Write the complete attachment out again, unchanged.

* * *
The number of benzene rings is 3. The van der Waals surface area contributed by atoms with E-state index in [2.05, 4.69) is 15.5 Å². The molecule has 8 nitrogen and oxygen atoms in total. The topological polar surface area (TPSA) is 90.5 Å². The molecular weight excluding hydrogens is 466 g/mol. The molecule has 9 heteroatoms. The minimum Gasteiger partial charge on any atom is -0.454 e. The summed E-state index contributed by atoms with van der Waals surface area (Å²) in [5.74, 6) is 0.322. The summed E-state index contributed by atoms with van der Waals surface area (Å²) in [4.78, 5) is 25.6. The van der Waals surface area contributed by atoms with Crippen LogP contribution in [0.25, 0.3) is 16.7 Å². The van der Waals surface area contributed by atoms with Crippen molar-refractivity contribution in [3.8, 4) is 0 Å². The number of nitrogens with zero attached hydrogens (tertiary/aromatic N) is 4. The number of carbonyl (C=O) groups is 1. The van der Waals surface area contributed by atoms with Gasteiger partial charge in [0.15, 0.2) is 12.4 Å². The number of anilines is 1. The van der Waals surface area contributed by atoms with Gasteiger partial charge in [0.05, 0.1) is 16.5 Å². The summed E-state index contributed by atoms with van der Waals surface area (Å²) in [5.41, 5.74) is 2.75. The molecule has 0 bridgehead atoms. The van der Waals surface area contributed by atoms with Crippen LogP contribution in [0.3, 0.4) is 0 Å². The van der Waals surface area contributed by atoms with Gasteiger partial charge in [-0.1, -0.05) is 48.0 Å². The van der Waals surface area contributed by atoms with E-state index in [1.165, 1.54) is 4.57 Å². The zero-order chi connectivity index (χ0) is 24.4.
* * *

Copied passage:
The number of benzene rings is 3. The van der Waals surface area contributed by atoms with E-state index in [2.05, 4.69) is 15.5 Å². The molecule has 8 nitrogen and oxygen atoms in total. The topological polar surface area (TPSA) is 90.5 Å². The molecular weight excluding hydrogens is 466 g/mol. The molecule has 9 heteroatoms. The minimum Gasteiger partial charge on any atom is -0.454 e. The summed E-state index contributed by atoms with van der Waals surface area (Å²) in [5.74, 6) is 0.322. The summed E-state index contributed by atoms with van der Waals surface area (Å²) in [4.78, 5) is 25.6. The van der Waals surface area contributed by atoms with Crippen LogP contribution in [0.25, 0.3) is 16.7 Å². The van der Waals surface area contributed by atoms with Crippen molar-refractivity contribution in [3.8, 4) is 0 Å². The number of nitrogens with zero attached hydrogens (tertiary/aromatic N) is 4. The number of carbonyl (C=O) groups is 1. The van der Waals surface area contributed by atoms with Gasteiger partial charge in [0.15, 0.2) is 12.4 Å². The number of anilines is 1. The van der Waals surface area contributed by atoms with Gasteiger partial charge in [0.05, 0.1) is 16.5 Å². The summed E-state index contributed by atoms with van der Waals surface area (Å²) in [5.41, 5.74) is 2.75. The molecule has 0 bridgehead atoms. The van der Waals surface area contributed by atoms with Crippen LogP contribution in [0.3, 0.4) is 0 Å². The van der Waals surface area contributed by atoms with Gasteiger partial charge in [-0.1, -0.05) is 48.0 Å². The van der Waals surface area contributed by atoms with E-state index in [1.165, 1.54) is 4.57 Å². The zero-order chi connectivity index (χ0) is 24.4.